It’s never been more important to grow your own food, at least, as much of it as you can. Some of the advantages are obvious, such as knowing there are no nasty chemicals sprayed on your produce, but there are even more reasons now.
Inflation is a great example. While official reports show a slowing trend in inflation as a whole, food prices continue to be subjected to inflationary rates over 10%. In addition, the threat of war, even if it doesn’t go nuclear, is another great motivator. Rationing is a common action to the economic pressures of global conflict. The UK greatly rationed food during WWII.
Most Canadians are looking at the thermometers and getting reacquainted with the business end of a snow shovel today, but hear me out…some plants need to be started early indoors to have a snowball’s chance in hades of putting out a harvest. Tomatoes come to mind, but there are others. Since the average last frost date in Canada is somewhere near the May 24th long weekend, plants that need 6 to 8 weeks of indoor extra growing time are due to be started.
How much indoor growing time varies slightly and that information can be found on the back of seed packets. Packets will also usually indicate this with a “start early” label on the front. If you are saving your own seeds, make sure you know this information for your varieties and write it down somewhere. Starting seeds too early can make it difficult to contain plants (especially root systems) indoors, and starting too late can lead to a sub par harvest.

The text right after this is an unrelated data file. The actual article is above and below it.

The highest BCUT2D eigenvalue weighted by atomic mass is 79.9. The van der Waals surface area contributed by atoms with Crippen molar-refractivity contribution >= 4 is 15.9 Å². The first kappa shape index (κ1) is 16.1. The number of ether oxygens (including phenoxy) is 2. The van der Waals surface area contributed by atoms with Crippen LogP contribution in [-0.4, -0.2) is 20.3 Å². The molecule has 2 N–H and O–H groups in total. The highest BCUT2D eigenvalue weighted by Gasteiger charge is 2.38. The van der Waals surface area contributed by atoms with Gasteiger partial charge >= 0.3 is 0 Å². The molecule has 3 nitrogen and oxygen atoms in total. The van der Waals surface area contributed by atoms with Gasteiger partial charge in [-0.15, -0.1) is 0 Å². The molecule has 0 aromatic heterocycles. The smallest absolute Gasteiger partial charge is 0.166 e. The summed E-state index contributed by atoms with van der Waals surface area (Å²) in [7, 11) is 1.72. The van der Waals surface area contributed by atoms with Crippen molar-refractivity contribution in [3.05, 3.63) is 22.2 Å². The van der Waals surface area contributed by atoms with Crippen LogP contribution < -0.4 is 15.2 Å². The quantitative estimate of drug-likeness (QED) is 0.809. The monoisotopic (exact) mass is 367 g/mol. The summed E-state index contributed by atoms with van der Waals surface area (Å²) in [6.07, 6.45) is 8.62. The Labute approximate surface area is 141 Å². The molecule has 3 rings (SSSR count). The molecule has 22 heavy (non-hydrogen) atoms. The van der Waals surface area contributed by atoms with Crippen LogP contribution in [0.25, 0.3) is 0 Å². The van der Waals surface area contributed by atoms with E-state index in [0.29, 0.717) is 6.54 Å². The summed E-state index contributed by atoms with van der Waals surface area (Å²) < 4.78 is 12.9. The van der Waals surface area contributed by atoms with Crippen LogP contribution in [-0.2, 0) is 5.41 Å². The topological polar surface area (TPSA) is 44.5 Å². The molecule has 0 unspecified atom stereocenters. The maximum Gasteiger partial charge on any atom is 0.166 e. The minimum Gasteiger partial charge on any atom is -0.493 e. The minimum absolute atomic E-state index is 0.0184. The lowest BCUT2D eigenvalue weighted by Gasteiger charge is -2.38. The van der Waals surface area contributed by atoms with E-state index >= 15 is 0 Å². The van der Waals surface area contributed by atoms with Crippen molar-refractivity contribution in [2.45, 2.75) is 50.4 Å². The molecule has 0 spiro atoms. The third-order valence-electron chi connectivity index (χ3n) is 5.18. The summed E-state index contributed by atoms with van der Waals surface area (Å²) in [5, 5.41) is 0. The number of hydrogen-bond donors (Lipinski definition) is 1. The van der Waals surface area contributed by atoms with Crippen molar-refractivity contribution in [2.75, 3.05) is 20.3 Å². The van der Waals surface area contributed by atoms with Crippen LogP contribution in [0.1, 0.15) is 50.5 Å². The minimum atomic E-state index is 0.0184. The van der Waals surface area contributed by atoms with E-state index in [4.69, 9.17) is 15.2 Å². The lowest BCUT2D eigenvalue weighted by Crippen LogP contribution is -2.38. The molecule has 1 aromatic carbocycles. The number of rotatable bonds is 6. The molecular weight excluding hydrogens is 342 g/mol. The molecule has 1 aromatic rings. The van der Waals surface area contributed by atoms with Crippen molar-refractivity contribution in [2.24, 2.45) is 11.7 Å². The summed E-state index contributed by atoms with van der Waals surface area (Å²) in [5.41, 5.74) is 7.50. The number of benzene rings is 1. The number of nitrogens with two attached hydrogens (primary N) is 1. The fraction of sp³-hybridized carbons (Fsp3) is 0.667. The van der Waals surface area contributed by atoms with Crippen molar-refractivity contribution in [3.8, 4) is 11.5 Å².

Seed trays are popular these days and come in a variety of formats. Some are open flats, while others have divided cells of varying sizes. Some are designed to fit peat pots that need to be rehydrated. Of course, individual pots with seeding soil work well too. Don’t be afraid to use what you have. I remember my parents starting tomato seeds in left over soup cans that were washed and gathered throughout the year.
Once your seeds are planted, it’s important to give them the proper conditions to germinate and grow. Most people will choose a spot in front of a window for their seed trays. While this may give germinated seeds some light, temperatures in front of windows can vary. You may want to consider a heat mat. Keeping soil temperatures warm can increase your germination rate.
Once those yummy vegetables and herbs start poking through the soil, a good light source will help a lot. While being in front of a window will help, it simply may not be enough, especially on cloudy, stormy days. Consider adding a grow light and timer. This model from Amazon is a great LED (low energy consumption) programable system.
Once outdoor temperatures have risen to the point of sustaining life, you may want to consider moving your plants to a greenhouse. Personally, I’ve had good results with simple greenhouse kits that are easily assembled and broken down…much like this one. There are plenty of sizes and shapes to choose from and I doubt anyone could build a greenhouse for what these units sell for. Go ahead, check out the link and have a look at the related products!
If you’re planning on growing at least some of your own food this year (and given the current state of global affairs, you should) then seed starting time is here. Now go get your hands dirty and start growing your food.
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